Mary Oliver, Poet


The Cleveland suburb of Maple Heights was still semi-rural in the 1930s, a pastoral environment in which a future poet could develop a strong bond with what would eventually become her principal subjectthe natural world.

Mary Oliver’s childhood connection to nature has endured throughout her life, informing her poetry with a uniquely spiritual sense of revelation derived from the wisdom of wilderness. For Oliver, nature is both other and self, a classroom of sorts as well as a mirror on the soul. The poet looks at the world, achieves awareness of detail and then transcends the reality of leaf, petal or stream to find lessons and messages that help us to see ourselves from a wholly new perspective.

Influenced by William Blake and Walt Whitman, Oliver’s poetry can combine darkness and intense introspection with celebration and joyous release. She is sometimes compared to Emily Dickinson, with whom she shares an affinity for solitude and an abiding fascination with the interior monologues that all of us rehearse throughout our lives.

The author of more than a dozen books of poetry and prose, Oliver earned the Cleveland Arts Prize for Literature in 1979. She was honored with the Pulitzer Prize for Poetry in 1984 for her volume American Primitive, and won the National Book Award in 1992 for New and Selected Poems, a collection covering nearly 30 years of work. The first and second parts of her The Leaf and the Cloud were selected for inclusion in The Best American Poetry 1999 and The Best American Poetry 2000, respectively.

Oliver was a working poet long before she was first published.
For years she rose at 4:30 or 5:00 in the morning to write for a few hours before she went off to one of the many mundane jobs she took to earn a living. “To keep writing was always a first priority,” she has said. Putting words on paper became a fundamental component of what she calls her “unstoppable urge” toward the life of the imagination.

Her poems are grounded in the localities of her life, building on memories of her native Ohio and experiences in her adopted home of New England. She now lives in Provincetown, Massachusetts, spending part of the year in Bennington, Vermont, where she holds the Catharine Osgood Foster Chair for Distinguished Teaching at Bennington College. She returned to Cleveland in 1983 as the Flora Stone Mather Visiting Professor of English at Case Western Reserve University.

Her use of relatively unadorned language and accessible forms makes the revelatory power of her poems all the more passionate. Vivid images and attention to minute detail convey an almost palpable sense of physicality, bringing sights, smells, textures and sounds to the printed page. An inveterate walker without destination, Oliver pursues inspiration at a stroller’s pace, stopping frequently in her wanderings to absorb images and impressions. Walking is part of her poetic processa process of discovery, of transmutation and, ultimately, of illumination.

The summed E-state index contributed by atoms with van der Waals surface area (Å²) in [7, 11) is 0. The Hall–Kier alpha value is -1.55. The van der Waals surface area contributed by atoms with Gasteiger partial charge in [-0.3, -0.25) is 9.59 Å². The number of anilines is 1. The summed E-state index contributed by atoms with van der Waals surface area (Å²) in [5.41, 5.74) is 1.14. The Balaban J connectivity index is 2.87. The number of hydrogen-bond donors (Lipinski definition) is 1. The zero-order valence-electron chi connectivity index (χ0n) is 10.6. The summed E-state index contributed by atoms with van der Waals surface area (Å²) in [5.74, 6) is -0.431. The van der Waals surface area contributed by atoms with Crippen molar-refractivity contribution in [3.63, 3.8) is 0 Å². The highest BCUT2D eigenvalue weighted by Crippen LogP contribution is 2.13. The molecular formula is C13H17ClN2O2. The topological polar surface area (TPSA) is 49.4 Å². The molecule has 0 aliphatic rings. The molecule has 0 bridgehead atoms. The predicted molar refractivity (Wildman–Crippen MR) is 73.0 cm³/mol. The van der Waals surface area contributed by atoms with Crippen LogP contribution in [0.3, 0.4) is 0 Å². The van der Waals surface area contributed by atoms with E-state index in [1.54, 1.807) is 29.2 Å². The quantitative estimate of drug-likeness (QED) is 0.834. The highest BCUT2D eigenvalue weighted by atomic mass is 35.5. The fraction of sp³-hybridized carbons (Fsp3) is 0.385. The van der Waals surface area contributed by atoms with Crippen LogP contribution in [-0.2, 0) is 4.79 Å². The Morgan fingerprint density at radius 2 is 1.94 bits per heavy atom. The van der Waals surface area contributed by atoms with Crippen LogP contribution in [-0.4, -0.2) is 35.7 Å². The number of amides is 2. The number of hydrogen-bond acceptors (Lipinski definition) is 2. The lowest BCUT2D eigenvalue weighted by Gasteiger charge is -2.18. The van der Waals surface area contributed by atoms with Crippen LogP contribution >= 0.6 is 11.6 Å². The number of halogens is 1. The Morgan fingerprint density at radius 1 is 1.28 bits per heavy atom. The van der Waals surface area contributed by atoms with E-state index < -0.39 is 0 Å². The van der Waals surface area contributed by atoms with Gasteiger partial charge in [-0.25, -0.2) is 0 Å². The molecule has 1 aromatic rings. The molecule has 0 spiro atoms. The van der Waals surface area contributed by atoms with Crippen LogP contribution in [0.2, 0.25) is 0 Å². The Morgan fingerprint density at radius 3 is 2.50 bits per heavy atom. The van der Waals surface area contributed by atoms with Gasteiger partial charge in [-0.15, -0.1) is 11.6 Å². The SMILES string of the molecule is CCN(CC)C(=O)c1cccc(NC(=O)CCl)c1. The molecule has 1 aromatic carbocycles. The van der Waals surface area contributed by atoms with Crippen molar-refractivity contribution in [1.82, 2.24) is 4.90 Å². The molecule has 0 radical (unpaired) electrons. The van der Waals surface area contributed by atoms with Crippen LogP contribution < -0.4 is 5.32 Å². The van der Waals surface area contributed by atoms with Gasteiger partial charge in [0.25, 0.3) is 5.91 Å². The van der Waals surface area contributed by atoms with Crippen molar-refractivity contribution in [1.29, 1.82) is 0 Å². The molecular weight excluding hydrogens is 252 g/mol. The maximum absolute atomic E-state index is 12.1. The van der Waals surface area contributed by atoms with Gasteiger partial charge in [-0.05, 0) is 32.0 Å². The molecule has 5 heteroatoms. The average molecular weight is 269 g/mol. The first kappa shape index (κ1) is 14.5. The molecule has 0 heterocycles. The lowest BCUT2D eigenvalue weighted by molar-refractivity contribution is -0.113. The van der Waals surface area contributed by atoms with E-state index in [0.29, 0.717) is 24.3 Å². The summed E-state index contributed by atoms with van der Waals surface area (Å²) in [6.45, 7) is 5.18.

Art, she has said, is the only medium through which we can live more lives than our own. In the art that is her poetry, Mary Oliver brings all of us new lives by expanding our vision and allowing us to embrace the sensibilities of other times, other places and other worlds.

—Mark Gottlieb


When Death Comes

When death comes
like the hungry bear in autumn;
when death comes and takes all the bright coins from his purse

to buy me, and snaps the purse shut;
when death comes
like the measle-pox;

when death comes
like an iceberg between the shoulder blades,

I want to step through the door full of curiosity, wondering:
what is it going to be like, that cottage of darkness?

And therefore I look upon everything
as a brotherhood and a sisterhood,
and I look upon time as no more than an idea,
and I consider eternity as another possibility,

and I think of each life as a flower, as common
as a field daisy, and as singular,

and each name a comfortable music in the mouth,
tending, as all music does, toward silence,

and each body a lion of courage, and something
precious to the earth.

When it’s over, I want to say: all my life
I was a bride married to amazement.
I was the bridegroom, taking the world into my arms.

When it’s over, I don't want to wonder
if I have made of my life something particular, and real.
I don’t want to find myself sighing and frightened,
or full of argument.

I don’t want to end up simply having visited this world.

New and Selected Poems (Boston: Beacon Press,1992) 

The Buddha
s Last Instruction

"Make of yourself a light,"
said the Buddha,
before he died.
I think of this every morning
as the east begins
to tear off its many clouds
of darkness, to send up the first
signala white fan
streaked with pink and violet,
even green.
An old man, he lay down
between two sala trees,
and he might have said anything,
knowing it was his final hour.
The light burns upward,
it thickens and settles over the fields.
Around him, the villagers gathered
and stretched forward to listen.
Even before the sun itself
hangs, disattached, in the blue air,
I am touched everywhere
by its ocean of yellow waves.
No doubt he thought of everything
that had happened in his difficult life.
And then I feel the sun itself
as it blazes over the hills,
like a million flowers on fire
clearly I’m not needed,
yet I feel myself turning
into something of inexplicable value.
Slowly, beneath the branches,
he raised his head.
He looked into the faces of that frightened crowd.

House of Light (Boston: Beacon Press,1990)

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